Despite the Trump administration’s chaotic start, there is one man who has every reason to thank the new US president — Haruhiko Kuroda, governor of the Bank of Japan.
At a policy meeting this week, Mr Kuroda’s BoJ is set to edge upwards its growth forecasts for Japan, reflecting a Japanese economic outlook transformed by Mr Trump’s election and subsequent weakness in the yen.
The US election has given Mr Kuroda new hope, both of finally reaching his goal of 2 per cent inflation and of reappointment as governor when his term ends next year.
Speaking in Davos this month, the BoJ governor hailed Mr Trump’s proposals for fiscal stimulus and infrastructure investment. “That would raise US . . . and global economic growth in the coming years,” he said.
There are already signs of yen weakness helping deflation to bottom out. The so-called core consumer price index is still stuck in deflationary territory, falling 0.2 per cent year on year in December, but a steady turnround in imported energy prices suggests the figure will be positive by early spring.
While Mr Trump’s election is serendipitous for the BoJ, the resulting slide in the yen to about ¥115 against the dollar also reflects Mr Kuroda’s gamble last September on capping 10-year bond yields at 0 per cent.
That committed Japan to importing monetary policy shocks from abroad. If foreign yields fall, the gap with Japan narrows and the yen strengthens. If foreign yields rise — as they did on the prospect of a Trump stimulus — the gap with Japan widens, putting downward pressure on the yen.
Haruhiko Kuroda’s goal for inflation is looking more attainable
BoJ officials are delighted with how the policy is going and Mr Kuroda is likely to signal there will be no change until inflation is rising steadily.
That may take some time given indications of a weak round of wage rises in 2017, as companies and workers look back on a year of stagnant prices.
“Yield curve control is working extremely well because of the US and the dollar,” says Masaaki Kanno, chief economist at JPMorgan in Tokyo.
For Mr Kuroda, it revives a term that was in danger of petering out, with inflation still far from its 2 per cent goal and a strong backlash against negative interest rates hurting public perceptions of the BoJ.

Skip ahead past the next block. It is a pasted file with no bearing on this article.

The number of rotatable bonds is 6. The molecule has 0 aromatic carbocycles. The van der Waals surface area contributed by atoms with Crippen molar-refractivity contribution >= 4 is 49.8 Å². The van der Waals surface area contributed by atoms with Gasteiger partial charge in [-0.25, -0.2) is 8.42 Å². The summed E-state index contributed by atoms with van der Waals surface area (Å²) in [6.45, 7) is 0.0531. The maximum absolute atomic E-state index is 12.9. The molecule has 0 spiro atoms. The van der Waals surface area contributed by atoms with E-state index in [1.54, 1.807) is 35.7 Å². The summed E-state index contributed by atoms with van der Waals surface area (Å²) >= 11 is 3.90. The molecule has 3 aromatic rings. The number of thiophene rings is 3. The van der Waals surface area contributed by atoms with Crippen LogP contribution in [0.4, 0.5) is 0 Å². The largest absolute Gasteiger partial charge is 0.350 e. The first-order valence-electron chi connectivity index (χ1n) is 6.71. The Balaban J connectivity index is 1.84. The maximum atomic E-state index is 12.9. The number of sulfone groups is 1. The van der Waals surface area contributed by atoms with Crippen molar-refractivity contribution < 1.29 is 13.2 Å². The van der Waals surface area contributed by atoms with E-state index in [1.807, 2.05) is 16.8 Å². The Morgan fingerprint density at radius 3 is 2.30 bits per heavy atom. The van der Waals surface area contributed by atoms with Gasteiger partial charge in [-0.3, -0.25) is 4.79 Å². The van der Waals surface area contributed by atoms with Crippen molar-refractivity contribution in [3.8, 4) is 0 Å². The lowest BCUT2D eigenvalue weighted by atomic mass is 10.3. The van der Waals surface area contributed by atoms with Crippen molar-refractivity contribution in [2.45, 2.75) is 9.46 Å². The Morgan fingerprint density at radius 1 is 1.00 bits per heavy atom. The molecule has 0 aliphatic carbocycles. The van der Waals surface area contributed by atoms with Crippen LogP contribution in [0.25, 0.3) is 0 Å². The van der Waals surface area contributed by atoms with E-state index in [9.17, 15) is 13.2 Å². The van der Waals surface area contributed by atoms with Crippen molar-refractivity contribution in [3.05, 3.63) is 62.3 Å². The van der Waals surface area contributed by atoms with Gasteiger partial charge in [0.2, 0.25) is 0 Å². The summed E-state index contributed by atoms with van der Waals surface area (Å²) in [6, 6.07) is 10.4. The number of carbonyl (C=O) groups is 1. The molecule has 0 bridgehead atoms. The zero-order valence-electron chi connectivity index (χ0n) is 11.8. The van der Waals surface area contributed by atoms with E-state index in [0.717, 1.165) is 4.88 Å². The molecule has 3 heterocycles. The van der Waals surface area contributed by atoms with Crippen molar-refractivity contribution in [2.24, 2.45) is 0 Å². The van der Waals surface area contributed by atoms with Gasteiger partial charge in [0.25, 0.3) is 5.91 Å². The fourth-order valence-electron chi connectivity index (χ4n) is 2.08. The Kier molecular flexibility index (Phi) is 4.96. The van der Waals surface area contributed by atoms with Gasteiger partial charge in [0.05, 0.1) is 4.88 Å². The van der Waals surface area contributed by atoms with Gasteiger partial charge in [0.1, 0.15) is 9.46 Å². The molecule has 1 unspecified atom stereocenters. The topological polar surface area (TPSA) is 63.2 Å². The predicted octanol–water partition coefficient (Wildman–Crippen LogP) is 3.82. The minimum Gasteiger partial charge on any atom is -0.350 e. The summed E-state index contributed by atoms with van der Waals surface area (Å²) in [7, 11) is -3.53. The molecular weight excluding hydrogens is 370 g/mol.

Officials close to prime minister Shinzo Abe say he could now reappoint the governor, although political anger about negative rates runs deep, and the government does not share Mr Kuroda’s preference for tighter fiscal policy.
The age Mr Kuroda would be at the start of a second term
The other big issue is Mr Kuroda’s age: he would be 73 at the start of a second term and 78 by the time it finished in 2023. Some BoJ staff doubt he has the appetite, others say he is determined to reach 2 per cent inflation, albeit much later than 2015, as originally promised.
Alternative candidates within the bank are Hiroshi Nakaso, deputy governor, and Masayoshi Amamiya, monetary affairs chief, although Hiromichi Shirakawa, a Credit Suisse economist, notes that the prime minister has an “allergy” to BoJ lifers, doubting the sincerity of their conversion to stimulus.
A more controversial option is Etsuro Honda, one of Mr Abe’s top economic advisers, currently ambassador to Switzerland. But the most likely choices come from within Japan’s financial bureaucracy.
If any such bureaucrat has the trust of Mr Abe’s inner circle, it is Nobuchika Mori, commissioner of Japan’s Financial Services Agency. Mr Mori is a strong critic of negative rates, arguing banks’ inability to make money on lending hurts financial stability. But since the BoJ’s September move steepened the yield curve, Mr Mori has become supportive of Mr Kuroda once more.
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